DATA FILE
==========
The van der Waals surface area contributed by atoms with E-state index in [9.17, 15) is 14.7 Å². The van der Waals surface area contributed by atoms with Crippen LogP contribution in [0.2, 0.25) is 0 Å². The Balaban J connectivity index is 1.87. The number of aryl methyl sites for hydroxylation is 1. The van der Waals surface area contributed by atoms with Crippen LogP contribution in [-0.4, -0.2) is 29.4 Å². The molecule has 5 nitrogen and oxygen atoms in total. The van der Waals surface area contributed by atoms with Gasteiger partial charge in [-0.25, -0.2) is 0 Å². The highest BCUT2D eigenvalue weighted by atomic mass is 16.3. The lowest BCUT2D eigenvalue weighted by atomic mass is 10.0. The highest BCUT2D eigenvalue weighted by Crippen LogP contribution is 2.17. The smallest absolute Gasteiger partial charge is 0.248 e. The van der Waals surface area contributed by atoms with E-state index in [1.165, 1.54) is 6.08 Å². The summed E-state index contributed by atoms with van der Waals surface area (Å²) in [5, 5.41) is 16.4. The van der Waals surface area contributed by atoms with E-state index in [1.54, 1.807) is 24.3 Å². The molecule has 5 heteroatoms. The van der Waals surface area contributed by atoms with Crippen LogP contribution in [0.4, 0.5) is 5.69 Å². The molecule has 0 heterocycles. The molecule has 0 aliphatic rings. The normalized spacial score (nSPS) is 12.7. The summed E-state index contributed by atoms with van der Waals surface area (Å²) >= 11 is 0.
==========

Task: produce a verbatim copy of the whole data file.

The van der Waals surface area contributed by atoms with E-state index in [9.17, 15) is 14.7 Å². The van der Waals surface area contributed by atoms with Crippen LogP contribution in [0.2, 0.25) is 0 Å². The Balaban J connectivity index is 1.87. The number of aryl methyl sites for hydroxylation is 1. The van der Waals surface area contributed by atoms with Crippen LogP contribution in [-0.4, -0.2) is 29.4 Å². The molecule has 5 nitrogen and oxygen atoms in total. The van der Waals surface area contributed by atoms with Gasteiger partial charge in [-0.25, -0.2) is 0 Å². The highest BCUT2D eigenvalue weighted by atomic mass is 16.3. The lowest BCUT2D eigenvalue weighted by atomic mass is 10.0. The highest BCUT2D eigenvalue weighted by Crippen LogP contribution is 2.17. The smallest absolute Gasteiger partial charge is 0.248 e. The van der Waals surface area contributed by atoms with E-state index in [1.165, 1.54) is 6.08 Å². The summed E-state index contributed by atoms with van der Waals surface area (Å²) in [5, 5.41) is 16.4. The van der Waals surface area contributed by atoms with E-state index in [1.54, 1.807) is 24.3 Å². The molecule has 5 heteroatoms. The van der Waals surface area contributed by atoms with Crippen LogP contribution in [0.4, 0.5) is 5.69 Å². The molecule has 0 heterocycles. The molecule has 0 aliphatic rings. The normalized spacial score (nSPS) is 12.7. The summed E-state index contributed by atoms with van der Waals surface area (Å²) >= 11 is 0.